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Graduate Degree Programs

See also the information from the Graduate School at http://www.gsas.harvard.edu/programs_of_study/physics.php

Doctor of Philosophy (PhD)

The degree of doctor of philosophy is a certificate of high attainment in both study and research. It is not granted upon the completion of routine requirements.

Requirements for Candidacy

Course Record:

The student must present a high record of achievement in graduate studies during at least two terms of advanced work. The award of the AM does not automatically qualify the student as a candidate for the PhD. Students who propose to present theses in experimental fields should demonstrate promise in experimental work and a satisfactory understanding of theoretical physics. Applicants for candidacy in theoretical physics should demonstrate strength in courses of a mathematical nature and a satisfactory acquaintance with experimental aspects of physics.

Qualifying Oral Examination:

The purpose of the examination, required of all doctoral candidates, is to aid in estimating a candidate's potential for performing research at the level required for the doctoral dissertation.

  • Each student is asked to select, prepare, and discuss in depth some topic in physics, and to answer questions about that topic and closely related problems.
  • Students are judged on the knowledge and understanding they demonstrate and on the clarity and organization of their expositions. Originality is welcomed but not required.
  • In evaluating the candidates, the examining committee may take into account other information about their performance as graduate students. Students will pass the examination if the examining committee believes that they have demonstrated adequate comprehension of physics in the area of their chosen topic and the ability to perform the dissertation research required for the doctoral degree.
  • Students who fail the qualifying oral examination on the first attempt will usually be permitted by the examining committee to take a second examination at a later date.
  • The procedures for the qualifying oral examination are as follows: the student selects a faculty member to serve as chair of his or her examining committee. The committee chair is normally one of the department members and, when feasible, a prospective dissertation advisor.
  • The student then selects a topic, preferably but not necessarily related to the proposed field of dissertation research, prepares an abstract and submits it, with a program of study (described below), and a decision as to whether the prospective doctoral research will be experimental or theoretical.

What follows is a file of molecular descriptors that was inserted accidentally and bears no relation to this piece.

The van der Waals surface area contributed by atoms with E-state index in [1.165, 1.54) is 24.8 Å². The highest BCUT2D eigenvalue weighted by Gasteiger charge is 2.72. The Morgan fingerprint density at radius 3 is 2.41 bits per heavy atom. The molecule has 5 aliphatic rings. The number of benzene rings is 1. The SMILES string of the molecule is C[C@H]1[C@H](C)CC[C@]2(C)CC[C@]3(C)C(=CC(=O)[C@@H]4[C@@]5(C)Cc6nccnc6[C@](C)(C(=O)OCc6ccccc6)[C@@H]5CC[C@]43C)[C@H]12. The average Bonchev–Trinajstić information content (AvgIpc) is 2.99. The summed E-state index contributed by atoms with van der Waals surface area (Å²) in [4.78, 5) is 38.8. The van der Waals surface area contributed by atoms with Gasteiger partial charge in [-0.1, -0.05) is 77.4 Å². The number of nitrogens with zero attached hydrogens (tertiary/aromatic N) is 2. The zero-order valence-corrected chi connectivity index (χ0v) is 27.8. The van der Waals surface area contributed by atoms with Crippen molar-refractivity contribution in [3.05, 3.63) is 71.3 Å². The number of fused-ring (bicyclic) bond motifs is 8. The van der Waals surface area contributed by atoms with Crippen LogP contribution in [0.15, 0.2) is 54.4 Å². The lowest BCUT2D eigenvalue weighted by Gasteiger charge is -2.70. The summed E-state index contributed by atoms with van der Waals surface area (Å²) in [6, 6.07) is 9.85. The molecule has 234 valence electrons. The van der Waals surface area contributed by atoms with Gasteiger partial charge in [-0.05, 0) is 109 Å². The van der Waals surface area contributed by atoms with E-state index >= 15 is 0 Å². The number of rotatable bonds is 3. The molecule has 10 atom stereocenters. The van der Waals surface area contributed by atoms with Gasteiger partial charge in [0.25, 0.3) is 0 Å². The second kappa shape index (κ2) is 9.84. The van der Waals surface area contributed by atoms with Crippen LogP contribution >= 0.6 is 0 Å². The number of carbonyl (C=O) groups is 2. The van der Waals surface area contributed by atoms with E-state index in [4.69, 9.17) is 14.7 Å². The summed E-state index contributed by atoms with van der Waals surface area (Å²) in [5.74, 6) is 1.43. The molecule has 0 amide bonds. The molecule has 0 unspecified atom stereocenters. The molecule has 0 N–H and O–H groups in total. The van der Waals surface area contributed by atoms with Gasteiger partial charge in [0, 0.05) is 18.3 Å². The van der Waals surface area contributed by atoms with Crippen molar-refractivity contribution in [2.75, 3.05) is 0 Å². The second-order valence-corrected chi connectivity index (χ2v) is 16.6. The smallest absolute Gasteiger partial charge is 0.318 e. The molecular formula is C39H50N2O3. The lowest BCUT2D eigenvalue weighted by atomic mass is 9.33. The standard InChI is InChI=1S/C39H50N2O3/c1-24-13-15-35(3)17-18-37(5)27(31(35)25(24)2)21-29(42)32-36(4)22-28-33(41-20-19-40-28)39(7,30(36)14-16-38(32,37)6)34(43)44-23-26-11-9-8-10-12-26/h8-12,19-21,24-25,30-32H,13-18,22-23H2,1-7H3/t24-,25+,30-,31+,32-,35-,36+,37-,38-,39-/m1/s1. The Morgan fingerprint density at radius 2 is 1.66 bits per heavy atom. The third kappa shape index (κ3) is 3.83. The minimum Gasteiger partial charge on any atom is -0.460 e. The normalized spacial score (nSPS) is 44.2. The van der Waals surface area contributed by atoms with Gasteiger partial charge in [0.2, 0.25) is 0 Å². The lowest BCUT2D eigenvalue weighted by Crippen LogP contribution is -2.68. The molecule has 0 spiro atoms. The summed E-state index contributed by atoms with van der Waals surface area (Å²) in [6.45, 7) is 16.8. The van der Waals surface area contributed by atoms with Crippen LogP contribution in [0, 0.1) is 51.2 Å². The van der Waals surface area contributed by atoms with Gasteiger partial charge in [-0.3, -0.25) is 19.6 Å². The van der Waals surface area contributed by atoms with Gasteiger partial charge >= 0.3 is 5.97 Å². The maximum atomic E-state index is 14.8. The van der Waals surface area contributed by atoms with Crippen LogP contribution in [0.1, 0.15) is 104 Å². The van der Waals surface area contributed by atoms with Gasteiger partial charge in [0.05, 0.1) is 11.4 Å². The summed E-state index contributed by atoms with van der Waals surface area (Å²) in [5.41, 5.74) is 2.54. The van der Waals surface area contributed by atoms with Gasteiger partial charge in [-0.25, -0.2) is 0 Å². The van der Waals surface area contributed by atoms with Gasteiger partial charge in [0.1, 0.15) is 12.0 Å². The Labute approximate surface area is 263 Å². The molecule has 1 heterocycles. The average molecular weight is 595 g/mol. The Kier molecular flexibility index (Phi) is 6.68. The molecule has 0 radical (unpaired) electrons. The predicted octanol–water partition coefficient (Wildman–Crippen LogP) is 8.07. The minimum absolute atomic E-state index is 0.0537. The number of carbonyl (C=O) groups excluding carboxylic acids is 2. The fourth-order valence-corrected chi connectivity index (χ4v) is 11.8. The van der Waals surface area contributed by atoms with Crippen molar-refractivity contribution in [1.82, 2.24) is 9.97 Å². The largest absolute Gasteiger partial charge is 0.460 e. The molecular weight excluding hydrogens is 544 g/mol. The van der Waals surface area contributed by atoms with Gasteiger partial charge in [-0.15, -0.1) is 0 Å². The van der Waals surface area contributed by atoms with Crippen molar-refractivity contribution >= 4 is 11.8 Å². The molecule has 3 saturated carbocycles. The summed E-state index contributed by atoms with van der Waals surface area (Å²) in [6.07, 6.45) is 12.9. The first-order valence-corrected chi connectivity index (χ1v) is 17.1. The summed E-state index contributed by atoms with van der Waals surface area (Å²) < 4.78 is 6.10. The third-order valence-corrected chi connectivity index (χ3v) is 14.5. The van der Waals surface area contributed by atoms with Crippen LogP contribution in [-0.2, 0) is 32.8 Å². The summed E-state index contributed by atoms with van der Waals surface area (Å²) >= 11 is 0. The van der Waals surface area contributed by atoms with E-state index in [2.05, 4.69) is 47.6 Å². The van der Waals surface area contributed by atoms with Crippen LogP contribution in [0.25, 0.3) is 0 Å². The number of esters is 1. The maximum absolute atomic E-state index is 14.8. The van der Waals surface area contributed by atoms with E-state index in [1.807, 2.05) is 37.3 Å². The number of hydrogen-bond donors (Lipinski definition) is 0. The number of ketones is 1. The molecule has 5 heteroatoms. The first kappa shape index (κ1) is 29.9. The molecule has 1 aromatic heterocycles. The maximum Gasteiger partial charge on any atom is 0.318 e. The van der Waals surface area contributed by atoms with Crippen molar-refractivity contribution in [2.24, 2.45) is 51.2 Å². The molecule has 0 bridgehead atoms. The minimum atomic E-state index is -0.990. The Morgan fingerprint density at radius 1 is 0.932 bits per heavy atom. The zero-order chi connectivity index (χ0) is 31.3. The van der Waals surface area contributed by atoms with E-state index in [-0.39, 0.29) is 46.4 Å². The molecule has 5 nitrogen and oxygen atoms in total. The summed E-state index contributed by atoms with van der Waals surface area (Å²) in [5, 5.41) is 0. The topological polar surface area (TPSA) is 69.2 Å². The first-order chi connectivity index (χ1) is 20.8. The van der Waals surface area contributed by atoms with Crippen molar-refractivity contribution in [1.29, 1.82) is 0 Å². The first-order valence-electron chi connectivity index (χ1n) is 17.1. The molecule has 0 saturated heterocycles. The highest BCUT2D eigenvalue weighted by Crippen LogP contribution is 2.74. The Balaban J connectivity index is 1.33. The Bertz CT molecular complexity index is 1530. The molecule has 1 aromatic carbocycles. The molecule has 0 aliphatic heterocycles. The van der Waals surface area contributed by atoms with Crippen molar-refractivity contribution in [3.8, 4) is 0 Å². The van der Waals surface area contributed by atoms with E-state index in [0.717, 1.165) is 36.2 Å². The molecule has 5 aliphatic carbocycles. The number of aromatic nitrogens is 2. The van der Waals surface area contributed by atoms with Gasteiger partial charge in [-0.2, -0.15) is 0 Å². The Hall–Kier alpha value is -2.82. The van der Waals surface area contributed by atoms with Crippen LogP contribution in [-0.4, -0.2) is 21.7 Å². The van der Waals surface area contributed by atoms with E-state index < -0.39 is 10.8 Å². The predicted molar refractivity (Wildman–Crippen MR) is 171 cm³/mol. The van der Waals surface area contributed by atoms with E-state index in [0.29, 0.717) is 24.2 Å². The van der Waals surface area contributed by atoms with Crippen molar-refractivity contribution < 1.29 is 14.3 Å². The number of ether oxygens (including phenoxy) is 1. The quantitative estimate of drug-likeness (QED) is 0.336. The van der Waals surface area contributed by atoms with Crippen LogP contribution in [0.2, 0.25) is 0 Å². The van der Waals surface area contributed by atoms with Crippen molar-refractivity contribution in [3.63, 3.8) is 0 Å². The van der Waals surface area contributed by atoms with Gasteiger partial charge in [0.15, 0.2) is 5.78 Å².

• The student then confers in detail with the examining committee chair about the topic to be discussed, the nature of the examination, and the other faculty members who will serve on the committee. 
  • The examining committee must have at least three members, two of whom must be from the Department of Physics.
  • The committee chair will provide written approval of the topic, and the overall composition of the examination committee must be approved by the Director of Graduate Studies. To avoid inappropriate preparation, this conference should take place at the earliest possible date.
  • A student who wishes to change from an experimental to a theoretical dissertation topic, or vice versa, may be required to pass a second qualifying oral examination.
  • Students are required by the end of their second year to select a committee of three faculty members to advise them on their research progress. Students are expected to pass the oral examination given by this committee by the end of their second year. The committee may, upon petition, grant a deferment of the examination for up to one year. Students who have not passed their oral examinations by the end of their third year of graduate study must seek approval from the Committee on Higher Degrees prior to being allowed to register for the fourth year of graduate study.  If satisfactory arrangements cannot be made, the students will be withdrawn by the department.

Master of Arts (AM)

The AM degree is frequently taken by students who continue on for their PhD.

Eight half-courses of suitable depth and breadth are required for the AM degree. At least four of them must be physics courses, and ordinarily all must be in physics or related fields. After drawing up a tentative academic program, students should discuss it with their faculty advisors or with the Associate Director of Graduate Studies. No thesis, general examination, or knowledge of a foreign language is required for the AM degree.